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On Gardening: Scarlet goes wild in hot new petunia

Norman Winter, Tribune News Service on

Published in Gardening News

Supertunia Mini Vista Scarlet petunia will quickly become the one in which all other red petunias will be compared. Although it is making its debut in 2023, the tsunami created from the beauty shown in 2022 trials is already causing market jitters. Will there be enough next spring? We can only hope.

Last February, I wrote about how the Supertunia Mini Vista petunias were racking up awards and, certainly in 2023, the new year will be a dream come true. Although I am touting Supertunia Mini Vista Scarlet largely based on my trials, know that the University of Georgia just recognized Supertunia Mini Vista Midnight (also debuting in 2023) with a Plants of Distinction for July, which was nothing short of torrid for the heat.

Then one of the most talked-about plants at Young’s Plant Farm Annual Garden Tour in June was the new Supertunia Mini Vista Yellow. Holy wow, what a year 2023 is shaping up to be. At Mississippi State University’s Truck Crops Branch Experiment Station in Crystal Springs, Mississippi, Supertunia Mini Vista Scarlet was nothing short of dazzling, a real attention-grabber. Of course, this is what we have all longed for in a red petunia, and this one promises to be like none other.

If you haven’t tried the Mini Vista series yet, you will be delighted with their compact nature, which is 12 inches tall with a 24-inch spread. I’ve seen what seems like a million photos this summer from Supertunia Vista Bubblegum and the new Supertunia Vista Jazzberry. These are incredible award-winning petunias, the big boys, but the Mini Vistas are more refined or behaved, allowing you to really use them in combinations and designs.

Like all Supertunias, no matter the category, they will need plenty of sunlight to really perform. The soil should be moist, well drained and never boggy. When you think about a long growing season, feeding should be part of your regimen, especially so for those in containers, where the intense heat dictates a daily water application. I have gotten on a cycle of using a water-soluble mix every other week. Lastly — and this will prove hard for many — at some point in late summer, when they seem less productive, maybe leggy or open, cut them back with a sharp pair of scissors or pruning shears. You will be rewarded with new growth and blooms to carry you through fall.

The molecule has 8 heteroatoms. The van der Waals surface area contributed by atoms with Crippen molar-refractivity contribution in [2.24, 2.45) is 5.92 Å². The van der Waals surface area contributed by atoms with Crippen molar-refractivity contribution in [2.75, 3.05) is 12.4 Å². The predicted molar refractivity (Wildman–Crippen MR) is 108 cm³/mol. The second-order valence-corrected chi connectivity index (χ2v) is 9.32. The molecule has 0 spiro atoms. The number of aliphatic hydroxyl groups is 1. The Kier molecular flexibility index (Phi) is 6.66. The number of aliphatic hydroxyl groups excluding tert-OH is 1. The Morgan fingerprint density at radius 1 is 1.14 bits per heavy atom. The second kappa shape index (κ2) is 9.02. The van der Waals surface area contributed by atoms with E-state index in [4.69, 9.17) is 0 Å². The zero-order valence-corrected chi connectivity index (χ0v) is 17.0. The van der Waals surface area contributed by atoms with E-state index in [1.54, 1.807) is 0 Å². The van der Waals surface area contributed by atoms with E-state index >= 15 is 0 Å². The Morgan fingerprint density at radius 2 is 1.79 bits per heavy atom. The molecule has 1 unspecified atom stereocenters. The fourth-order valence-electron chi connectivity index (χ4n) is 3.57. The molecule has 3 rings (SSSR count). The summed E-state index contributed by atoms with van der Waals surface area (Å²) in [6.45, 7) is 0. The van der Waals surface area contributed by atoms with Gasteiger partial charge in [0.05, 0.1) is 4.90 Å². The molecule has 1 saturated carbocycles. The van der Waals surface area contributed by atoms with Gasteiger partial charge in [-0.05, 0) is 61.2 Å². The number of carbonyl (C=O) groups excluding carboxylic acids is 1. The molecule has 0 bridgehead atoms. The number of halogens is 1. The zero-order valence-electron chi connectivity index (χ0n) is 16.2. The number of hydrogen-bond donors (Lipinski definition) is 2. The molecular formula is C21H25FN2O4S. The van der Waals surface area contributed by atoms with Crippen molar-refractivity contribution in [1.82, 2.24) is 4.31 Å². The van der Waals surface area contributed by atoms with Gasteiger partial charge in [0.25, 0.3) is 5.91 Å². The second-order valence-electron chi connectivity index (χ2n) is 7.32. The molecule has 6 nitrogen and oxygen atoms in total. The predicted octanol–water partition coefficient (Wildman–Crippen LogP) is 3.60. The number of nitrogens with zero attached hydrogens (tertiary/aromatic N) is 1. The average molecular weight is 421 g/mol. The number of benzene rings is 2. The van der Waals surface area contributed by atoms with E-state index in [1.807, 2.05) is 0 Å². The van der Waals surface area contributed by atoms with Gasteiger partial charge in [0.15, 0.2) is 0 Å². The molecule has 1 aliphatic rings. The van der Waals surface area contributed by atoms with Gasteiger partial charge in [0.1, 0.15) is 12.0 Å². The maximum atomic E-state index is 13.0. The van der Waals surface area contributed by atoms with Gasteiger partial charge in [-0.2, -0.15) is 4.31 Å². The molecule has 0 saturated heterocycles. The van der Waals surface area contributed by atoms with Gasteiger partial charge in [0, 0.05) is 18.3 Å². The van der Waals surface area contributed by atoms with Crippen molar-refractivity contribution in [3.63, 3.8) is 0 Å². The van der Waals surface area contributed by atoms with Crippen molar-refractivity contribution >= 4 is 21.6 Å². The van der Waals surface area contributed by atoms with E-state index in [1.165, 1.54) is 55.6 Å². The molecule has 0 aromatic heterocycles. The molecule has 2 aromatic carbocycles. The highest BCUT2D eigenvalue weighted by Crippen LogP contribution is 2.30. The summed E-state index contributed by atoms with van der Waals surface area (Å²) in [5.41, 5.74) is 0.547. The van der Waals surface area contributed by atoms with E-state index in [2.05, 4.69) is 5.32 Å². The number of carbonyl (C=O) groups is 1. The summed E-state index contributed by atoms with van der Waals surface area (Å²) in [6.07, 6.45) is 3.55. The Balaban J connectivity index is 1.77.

All of my Supertunia Mini Vista Scarlet petunias were used in various container combinations using my own recipes. This color of bright scarlet red is so fun to use, it just creates happiness. In one container I partnered it with Superbells Grape Punch calibrachoa, White Knight lobularia, and Goldilocks creeping Jenny. You simply can’t take your eyes off this petunia.

In a slight deviation from the recipe, I used Superbells Dreamsicle calibrachoa to give an analogous flair with the Supertunia Mini Vista Scarlet while still using White Knight Sweet alyssum and Goldilocks creeping Jenny. By analogous, I am referencing two colors, in this case scarlet and orange, which are next to each other on the color wheel.

 

Lastly is the container where I created an eye-catching triadic harmony of color by partnering Supertunia Mini Vista Scarlet petunia with Superbena Royale Chambray verbena and Superbells Yellow calibrachoa. Triadic harmony is created by picking out three colors with equal distance on the color wheel. My plants were young when planted, and I don’t think I realized what they would look like at maturity, a real wowzer.

By all means, don’t let color schemes or recipes throw you. I promise if you give Supertunia Mini Vista Scarlet a try, you will feel like a pro designer. Hey, try all three new colors (scarlet, yellow and midnight) and you will create your own triadic harmony recipe.

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(Norman Winter, horticulturist, garden speaker and author of “Tough-as-Nails Flowers for the South” and “Captivating Combinations: Color and Style in the Garden.” Follow him on Facebook @NormanWinterTheGardenGuy.)

(NOTE TO EDITORS: Norman Winter receives complimentary plants to review from the companies he covers.)

©2022 Tribune Content Agency, LLC

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